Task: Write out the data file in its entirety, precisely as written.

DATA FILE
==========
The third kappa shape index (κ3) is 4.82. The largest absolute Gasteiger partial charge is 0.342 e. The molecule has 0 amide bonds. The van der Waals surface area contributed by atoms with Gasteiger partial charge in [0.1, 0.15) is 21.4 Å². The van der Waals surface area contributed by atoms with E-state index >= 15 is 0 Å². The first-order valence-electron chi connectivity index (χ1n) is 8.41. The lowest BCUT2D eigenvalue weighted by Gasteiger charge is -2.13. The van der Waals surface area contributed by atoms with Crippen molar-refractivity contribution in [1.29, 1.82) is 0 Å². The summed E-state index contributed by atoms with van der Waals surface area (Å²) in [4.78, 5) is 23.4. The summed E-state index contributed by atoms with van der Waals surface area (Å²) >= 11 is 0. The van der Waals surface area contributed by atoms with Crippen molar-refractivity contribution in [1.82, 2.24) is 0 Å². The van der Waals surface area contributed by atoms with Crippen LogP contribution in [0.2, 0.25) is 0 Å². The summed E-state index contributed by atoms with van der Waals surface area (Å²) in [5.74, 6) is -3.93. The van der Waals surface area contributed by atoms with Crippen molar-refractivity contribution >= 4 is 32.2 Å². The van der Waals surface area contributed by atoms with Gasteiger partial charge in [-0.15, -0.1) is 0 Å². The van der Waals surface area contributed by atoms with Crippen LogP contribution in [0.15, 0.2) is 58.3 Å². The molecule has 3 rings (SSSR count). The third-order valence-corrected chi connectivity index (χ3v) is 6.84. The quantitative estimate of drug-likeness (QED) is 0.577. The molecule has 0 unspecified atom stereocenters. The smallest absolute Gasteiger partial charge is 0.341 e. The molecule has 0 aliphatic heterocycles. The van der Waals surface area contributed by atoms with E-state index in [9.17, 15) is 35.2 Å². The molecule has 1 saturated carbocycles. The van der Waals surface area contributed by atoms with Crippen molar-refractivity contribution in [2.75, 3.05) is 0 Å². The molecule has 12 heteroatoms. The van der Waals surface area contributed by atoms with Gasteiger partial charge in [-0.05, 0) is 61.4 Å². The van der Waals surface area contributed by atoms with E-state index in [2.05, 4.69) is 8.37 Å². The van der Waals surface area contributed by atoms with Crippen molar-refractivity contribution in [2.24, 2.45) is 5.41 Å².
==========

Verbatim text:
The third kappa shape index (κ3) is 4.82. The largest absolute Gasteiger partial charge is 0.342 e. The molecule has 0 amide bonds. The van der Waals surface area contributed by atoms with Gasteiger partial charge in [0.1, 0.15) is 21.4 Å². The van der Waals surface area contributed by atoms with E-state index >= 15 is 0 Å². The first-order valence-electron chi connectivity index (χ1n) is 8.41. The lowest BCUT2D eigenvalue weighted by Gasteiger charge is -2.13. The van der Waals surface area contributed by atoms with Crippen molar-refractivity contribution in [1.29, 1.82) is 0 Å². The summed E-state index contributed by atoms with van der Waals surface area (Å²) in [4.78, 5) is 23.4. The summed E-state index contributed by atoms with van der Waals surface area (Å²) >= 11 is 0. The van der Waals surface area contributed by atoms with Crippen molar-refractivity contribution in [1.82, 2.24) is 0 Å². The van der Waals surface area contributed by atoms with Crippen LogP contribution in [0.2, 0.25) is 0 Å². The summed E-state index contributed by atoms with van der Waals surface area (Å²) in [5.74, 6) is -3.93. The van der Waals surface area contributed by atoms with Crippen molar-refractivity contribution >= 4 is 32.2 Å². The van der Waals surface area contributed by atoms with Gasteiger partial charge in [-0.15, -0.1) is 0 Å². The van der Waals surface area contributed by atoms with Crippen LogP contribution in [0.15, 0.2) is 58.3 Å². The molecule has 3 rings (SSSR count). The third-order valence-corrected chi connectivity index (χ3v) is 6.84. The quantitative estimate of drug-likeness (QED) is 0.577. The molecule has 0 unspecified atom stereocenters. The smallest absolute Gasteiger partial charge is 0.341 e. The molecule has 0 aliphatic heterocycles. The van der Waals surface area contributed by atoms with E-state index in [9.17, 15) is 35.2 Å². The molecule has 1 saturated carbocycles. The van der Waals surface area contributed by atoms with Crippen molar-refractivity contribution in [2.75, 3.05) is 0 Å². The molecule has 12 heteroatoms. The van der Waals surface area contributed by atoms with Gasteiger partial charge in [-0.05, 0) is 61.4 Å². The van der Waals surface area contributed by atoms with E-state index in [2.05, 4.69) is 8.37 Å². The van der Waals surface area contributed by atoms with Crippen molar-refractivity contribution in [2.24, 2.45) is 5.41 Å².